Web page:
In just the 8 weeks* since we've arrived in Cleveland, we've had over a dozen sleepover guests (including a few family members and a lot of visiting friends), and while our friends are always awesome guests, I think I have noticed it a lot more here because they have their own floor that we theoretically have to prepare and clean up after... and it's theoretically, because we've basically done nothing at all.
While talking to one of those guests recently after they had gone home we discussed what makes guests great, and really, it's about not being a guest at all - the greatest guests are the ones whom you never need to actually host. They come, and they feel right at home (within reason), not making the hosts constantly feel like they need to cater to their needs or feel horrible afterward upon realizing that they forgot to give them some essential items.
With that, here are some basic tips for being a great guest - and if someone could tell us how to better hosts, we'd really appreciate it!
- Be a friend. If you're coming over to someone's house, odds are they are your friends (or family). And they want to treat you like friends, not like guests - they want to feel like they're having a great time with you, not worry about you. So just be what you are: Friends! Even if you are just staying at a random person's house, be friendly, not a hideaway they're wondering about.
- A great example of this was a couple that we're close with who stayed here the Shabbos we moved in (for an aufruf). Some people were surprised we'd host that soon, but we didn't have to do anything. When we were up we schmoozed; when we wanted to sleep we did. We didn't have to "host" them.
- Ask if you need something. No host deliberately didn't give you towels or doesn't want you to have toilet paper. If something is out, ask where you can get from. They won't be embarrassed (for more than a second, anyway) - they'll be appreciative. Better to get someone a roll of toilet paper now than to realize after they left that the bathroom was bare.
- If you're crashing somewhere for an extended time, chip in and be somewhat scarce. Every family needs some private time, and when you're all at work doesn't count, so stay out a bit some evenings. And if you see something you can do to help out, go for it.
- We had a friend who unfortunately had to crash by us for a long period of time... and yet somehow we didn't hate her afterward. She did a great job of not being in the way, and often offered to do things like make dinner (even if we decided to go with simpler fare usually) and she babysat a couple times when we had to go out. I don't think it's ever perfect when someone stays over for a long time, but our impression is that it's often a disaster - and this was not.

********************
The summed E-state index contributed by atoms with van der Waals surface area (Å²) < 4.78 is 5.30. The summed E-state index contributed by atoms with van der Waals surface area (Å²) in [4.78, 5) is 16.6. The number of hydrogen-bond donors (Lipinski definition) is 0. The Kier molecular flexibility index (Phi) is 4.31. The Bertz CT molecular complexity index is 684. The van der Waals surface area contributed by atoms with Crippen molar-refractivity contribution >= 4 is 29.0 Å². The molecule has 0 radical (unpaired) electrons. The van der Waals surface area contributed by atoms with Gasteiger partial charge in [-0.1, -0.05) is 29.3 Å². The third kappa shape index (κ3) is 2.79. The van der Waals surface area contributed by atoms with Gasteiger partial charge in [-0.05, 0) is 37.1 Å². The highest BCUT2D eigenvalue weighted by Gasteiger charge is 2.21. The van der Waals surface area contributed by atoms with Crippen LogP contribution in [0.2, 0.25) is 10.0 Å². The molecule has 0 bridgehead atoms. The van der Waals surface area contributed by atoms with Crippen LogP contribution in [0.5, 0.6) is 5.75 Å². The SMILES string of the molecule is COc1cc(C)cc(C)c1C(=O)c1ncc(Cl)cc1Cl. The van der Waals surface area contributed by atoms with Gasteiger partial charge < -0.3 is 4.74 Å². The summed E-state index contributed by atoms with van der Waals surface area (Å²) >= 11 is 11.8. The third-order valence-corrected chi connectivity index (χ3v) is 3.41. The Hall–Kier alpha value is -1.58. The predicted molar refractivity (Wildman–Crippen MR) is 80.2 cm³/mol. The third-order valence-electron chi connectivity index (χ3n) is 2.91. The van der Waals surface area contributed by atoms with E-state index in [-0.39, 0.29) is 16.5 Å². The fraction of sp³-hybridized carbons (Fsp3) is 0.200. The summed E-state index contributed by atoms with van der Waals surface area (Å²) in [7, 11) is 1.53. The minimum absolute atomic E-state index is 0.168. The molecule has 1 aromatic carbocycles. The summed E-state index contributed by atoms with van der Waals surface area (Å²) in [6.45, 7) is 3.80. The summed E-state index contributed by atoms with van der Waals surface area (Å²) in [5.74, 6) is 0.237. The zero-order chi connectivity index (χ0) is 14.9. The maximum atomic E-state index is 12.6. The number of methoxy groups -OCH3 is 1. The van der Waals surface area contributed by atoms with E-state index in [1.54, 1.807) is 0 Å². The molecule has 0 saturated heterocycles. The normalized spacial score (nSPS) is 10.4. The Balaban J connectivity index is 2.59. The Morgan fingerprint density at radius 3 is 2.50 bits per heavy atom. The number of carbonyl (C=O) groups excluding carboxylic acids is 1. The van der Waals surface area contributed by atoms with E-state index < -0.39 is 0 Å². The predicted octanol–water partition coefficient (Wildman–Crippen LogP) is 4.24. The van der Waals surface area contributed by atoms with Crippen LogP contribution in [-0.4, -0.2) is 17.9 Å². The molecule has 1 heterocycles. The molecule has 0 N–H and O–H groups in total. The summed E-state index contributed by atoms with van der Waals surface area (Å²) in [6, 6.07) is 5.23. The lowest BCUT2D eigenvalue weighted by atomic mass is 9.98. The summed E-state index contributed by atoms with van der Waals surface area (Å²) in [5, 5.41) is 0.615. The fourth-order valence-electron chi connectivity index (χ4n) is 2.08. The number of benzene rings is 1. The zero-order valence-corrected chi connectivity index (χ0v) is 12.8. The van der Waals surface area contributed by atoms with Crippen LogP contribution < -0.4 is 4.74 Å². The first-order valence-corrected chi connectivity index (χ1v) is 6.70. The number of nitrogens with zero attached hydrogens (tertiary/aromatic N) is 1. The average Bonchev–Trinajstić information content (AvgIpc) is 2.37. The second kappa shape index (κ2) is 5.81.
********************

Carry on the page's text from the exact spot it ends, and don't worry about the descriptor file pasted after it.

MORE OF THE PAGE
- Don't arrive or stay out too late, unless you've already worked it out with them. Nobody wants to be the person whose house is locked even though they're *sure* they checked to make sure it wasn't. And nobody wants to worry about a guest being stuck out in the cold. If you're saying somewhere, show up at a reasonable hour unless the specific plans were to come in late.
- Don't be afraid to ask for help, but don't over ask. Asking for a ride to a nearby bus on the way to work or when someone's available is generally reasonable; asking for a 45-minute airport run when they have other errands, far less so. Again, they are your friends, not your hosts; but that means you ask them to do stuff you'd ask a friend to do, not a hotel worker.
- Especially when I worked in Manhattan, I'd often offer rides back to Stern to guests who slept over. They were usually really good about not assuming that I could give them a ride, and were generally very thankful when I did. I believe I once made a girl take the subway when I thought she was asking a bit much - I'm mean like that.
- A friend once mentioned that by doing favors many wouldn't do, we set a standard for hosting that was a) too hard to live up to and b) caused some guests to become spoiled or expectant of them to the point that they ask other friends for favors they really shouldn't be. Perhaps this is true, though we tried to never do too much simply because a) that would be too much, as defined, and b) we didn't ever want to regret hosting. Also, we'd hope that people realize what is and isn't fair to ask of someone. (To our guests' credit, we generally offered and they rarely asked, and when they did they were generally clear that they knew it was a big favor to ask.)
- Help out. It doesn't - and shouldn't! - be over the top, but try to help out in some way. It's like being a friend - you'd help your friend if you saw you could, so help your hosts. Our guests have been incredible with this over the years, which is probably another reason we love having them.
- Be honest. If your hosts ask you if you were comfortable, tell them if you weren't (nicely). They actually want to know, so they can host better. They might not realize the room gets freezing cold and needs more blankets, or that an old mattress is... well, really old and not worth sleeping on, because they don't sleep in the guest room.
- This is one people are so hesitant on, but we felt horrible to find out after months that the pull out bed we had for guests was really, really bad. (After all, we had never lied down on it.) My mother came and we found her sleeping on the other couch and she told us. We still sometimes had to put people on it, but at least we could warn them (and fixed some springs underneath so it wouldn't be too bad).
* It's amazing that it has been so short; it feels as if we've been here and known all our new friends here for so much longer. Also, really flattering that so many friends have already come to visit...!
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